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Scotland, 1906. A mysterious object discovered inside an ancient castle calls Maximilian Haywood, the new Duke of Olympia, and his fellow researcher Emmeline Truelove north to the remote Orkney Islands. No stranger to the study of anachronisms in archeological digs, Haywood is nevertheless puzzled by the artifact: a suit of clothing that, according to family legend, once belonged to a selkie who rose from the sea and married the castle's first laird.
But Haywood and Truelove soon realize they're not the only ones interested in the selkie's strange hide. When their mutual friend Lord Silverton vanishes in the night from an Edinburgh street, their quest takes a dangerous turn through time, which puts Haywood's extraordinary talents - and Truelove's courage - to their most breathtaking test yet.
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By Robin A. Gower on 11-07-17
Time travel escape
This is a charming time travel escapist adventure. I enjoyed the first half of the book, set in the early years of the 20th century, more than the second, set in 14th century Orkney. I am charmed by the intermittent appearances of the ghosts of the protagonist's father and of Queen Victoria, and I was sorry that these phantoms seem to have difficulty making the journey backwards through time. It's a mystery to me why the aristocratic hero develops a most unaristocratic accent after time travel. Why did the narrator do this? Why did the director (or whoever supervises such things) allow it?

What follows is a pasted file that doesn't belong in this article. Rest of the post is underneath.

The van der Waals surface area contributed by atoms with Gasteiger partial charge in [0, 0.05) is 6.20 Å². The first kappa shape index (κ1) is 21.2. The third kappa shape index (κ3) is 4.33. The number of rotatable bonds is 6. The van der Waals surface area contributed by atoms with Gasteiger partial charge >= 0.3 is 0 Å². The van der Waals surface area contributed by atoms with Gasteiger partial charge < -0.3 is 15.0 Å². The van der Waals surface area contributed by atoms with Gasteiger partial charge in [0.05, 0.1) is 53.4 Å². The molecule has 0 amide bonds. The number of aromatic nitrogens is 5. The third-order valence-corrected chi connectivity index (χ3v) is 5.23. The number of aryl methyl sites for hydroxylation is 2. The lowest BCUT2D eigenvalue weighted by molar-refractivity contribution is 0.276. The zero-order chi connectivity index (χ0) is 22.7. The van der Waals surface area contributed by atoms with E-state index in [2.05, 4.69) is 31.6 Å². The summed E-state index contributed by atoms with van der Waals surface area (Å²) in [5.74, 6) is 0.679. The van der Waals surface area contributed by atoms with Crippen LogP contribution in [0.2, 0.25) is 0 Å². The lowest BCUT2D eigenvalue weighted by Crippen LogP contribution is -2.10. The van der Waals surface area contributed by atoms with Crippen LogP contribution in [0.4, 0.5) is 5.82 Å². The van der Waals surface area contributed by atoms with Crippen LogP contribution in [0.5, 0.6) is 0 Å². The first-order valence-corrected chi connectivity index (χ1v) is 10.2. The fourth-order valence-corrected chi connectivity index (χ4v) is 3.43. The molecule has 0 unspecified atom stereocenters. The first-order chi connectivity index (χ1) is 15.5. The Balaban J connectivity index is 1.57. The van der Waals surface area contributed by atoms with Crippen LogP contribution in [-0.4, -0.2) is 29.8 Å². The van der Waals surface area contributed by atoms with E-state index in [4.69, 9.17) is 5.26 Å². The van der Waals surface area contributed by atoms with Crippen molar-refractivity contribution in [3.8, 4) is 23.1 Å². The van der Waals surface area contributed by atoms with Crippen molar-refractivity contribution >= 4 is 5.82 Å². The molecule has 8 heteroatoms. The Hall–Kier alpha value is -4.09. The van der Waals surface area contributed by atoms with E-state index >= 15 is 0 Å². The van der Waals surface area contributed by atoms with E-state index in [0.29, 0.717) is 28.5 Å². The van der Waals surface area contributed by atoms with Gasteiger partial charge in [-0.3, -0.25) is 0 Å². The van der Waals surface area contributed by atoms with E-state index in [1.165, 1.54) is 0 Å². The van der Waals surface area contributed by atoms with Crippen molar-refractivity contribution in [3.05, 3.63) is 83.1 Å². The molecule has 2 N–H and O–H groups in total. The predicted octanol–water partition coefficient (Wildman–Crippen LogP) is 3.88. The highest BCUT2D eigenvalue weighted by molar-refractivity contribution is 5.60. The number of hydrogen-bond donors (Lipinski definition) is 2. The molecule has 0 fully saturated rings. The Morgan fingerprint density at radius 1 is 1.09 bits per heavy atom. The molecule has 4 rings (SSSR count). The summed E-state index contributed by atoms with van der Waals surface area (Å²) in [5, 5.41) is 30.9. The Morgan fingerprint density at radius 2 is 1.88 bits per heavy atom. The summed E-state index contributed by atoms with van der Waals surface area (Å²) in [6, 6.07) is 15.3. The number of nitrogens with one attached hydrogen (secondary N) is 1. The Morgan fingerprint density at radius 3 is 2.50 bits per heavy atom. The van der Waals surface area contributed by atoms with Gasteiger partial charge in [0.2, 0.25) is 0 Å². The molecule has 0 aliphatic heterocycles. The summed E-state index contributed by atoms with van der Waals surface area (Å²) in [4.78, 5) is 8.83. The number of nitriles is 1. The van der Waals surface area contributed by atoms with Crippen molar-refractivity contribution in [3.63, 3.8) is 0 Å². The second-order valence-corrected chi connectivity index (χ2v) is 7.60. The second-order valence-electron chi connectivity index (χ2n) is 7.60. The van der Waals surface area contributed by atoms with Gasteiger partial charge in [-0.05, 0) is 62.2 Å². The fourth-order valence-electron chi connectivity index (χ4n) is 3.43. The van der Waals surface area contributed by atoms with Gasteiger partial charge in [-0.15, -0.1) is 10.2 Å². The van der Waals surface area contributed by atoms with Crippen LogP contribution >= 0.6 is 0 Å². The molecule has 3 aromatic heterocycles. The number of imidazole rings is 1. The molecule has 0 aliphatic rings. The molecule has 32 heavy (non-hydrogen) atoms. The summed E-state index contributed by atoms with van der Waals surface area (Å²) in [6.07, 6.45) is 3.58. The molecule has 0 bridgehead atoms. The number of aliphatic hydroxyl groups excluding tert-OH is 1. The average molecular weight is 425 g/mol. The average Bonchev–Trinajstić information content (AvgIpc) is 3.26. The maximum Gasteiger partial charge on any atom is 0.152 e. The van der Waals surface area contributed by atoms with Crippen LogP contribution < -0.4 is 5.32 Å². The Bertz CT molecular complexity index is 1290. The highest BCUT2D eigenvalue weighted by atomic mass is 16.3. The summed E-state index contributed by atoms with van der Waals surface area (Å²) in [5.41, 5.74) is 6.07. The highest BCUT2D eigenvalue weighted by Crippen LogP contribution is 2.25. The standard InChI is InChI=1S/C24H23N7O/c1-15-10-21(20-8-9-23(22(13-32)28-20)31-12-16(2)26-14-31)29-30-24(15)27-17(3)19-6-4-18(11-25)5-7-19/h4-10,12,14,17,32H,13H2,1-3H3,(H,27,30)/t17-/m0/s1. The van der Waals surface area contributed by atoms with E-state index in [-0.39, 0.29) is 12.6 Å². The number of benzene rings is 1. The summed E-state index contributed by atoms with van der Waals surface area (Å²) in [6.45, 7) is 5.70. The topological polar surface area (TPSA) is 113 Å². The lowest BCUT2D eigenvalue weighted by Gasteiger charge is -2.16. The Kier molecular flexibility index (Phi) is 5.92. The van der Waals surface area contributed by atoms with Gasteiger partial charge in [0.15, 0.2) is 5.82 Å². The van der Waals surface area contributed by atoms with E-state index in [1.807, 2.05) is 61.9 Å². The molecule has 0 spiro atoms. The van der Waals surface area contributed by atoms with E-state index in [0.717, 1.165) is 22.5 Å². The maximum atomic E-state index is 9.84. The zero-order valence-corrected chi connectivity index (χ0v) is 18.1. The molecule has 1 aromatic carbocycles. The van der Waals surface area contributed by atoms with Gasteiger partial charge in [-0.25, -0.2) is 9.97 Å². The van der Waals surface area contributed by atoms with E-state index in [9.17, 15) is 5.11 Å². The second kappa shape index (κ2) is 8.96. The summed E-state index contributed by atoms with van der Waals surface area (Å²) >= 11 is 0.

The narrator is not very good. Apart from the accent fiasco, she mispronounces many not-so-very-unusual words. Worst of all, she pronounces the title of the heir to a British duke "mar-keys" -- which is there title of a French noblewoman -- instead of "mar-quiss." Ouch! It's like the scratching of a fingernail on a slate blackboard. At times, the narration lapses into singsong phrases, which I find it hard to tolerate. Usually, when that happens, I stop listening to an audiobook, but I listened to this one all the way through. That's probably because I expected to learn that the heroine is the natural daughter of King Edward -- if that is what happens in volume 3, you heard it here first.
3 of 3 people found this review helpful
By Cheryl on 09-25-17
I certainly enjoyed this book more than the first one in the series. It filled in some blanks where I needed more information in order to really enjoy it. However, the narrator really put me off - why on earth would a duke, well-educated, raised with wealth and privilege suddenly loose his upper class British accent and start doing a really poor imitation of a Cockney? If you are really into time-travel, this has some interesting situations and characters, it might very well be developing into a good series.
1 of 1 people found this review helpful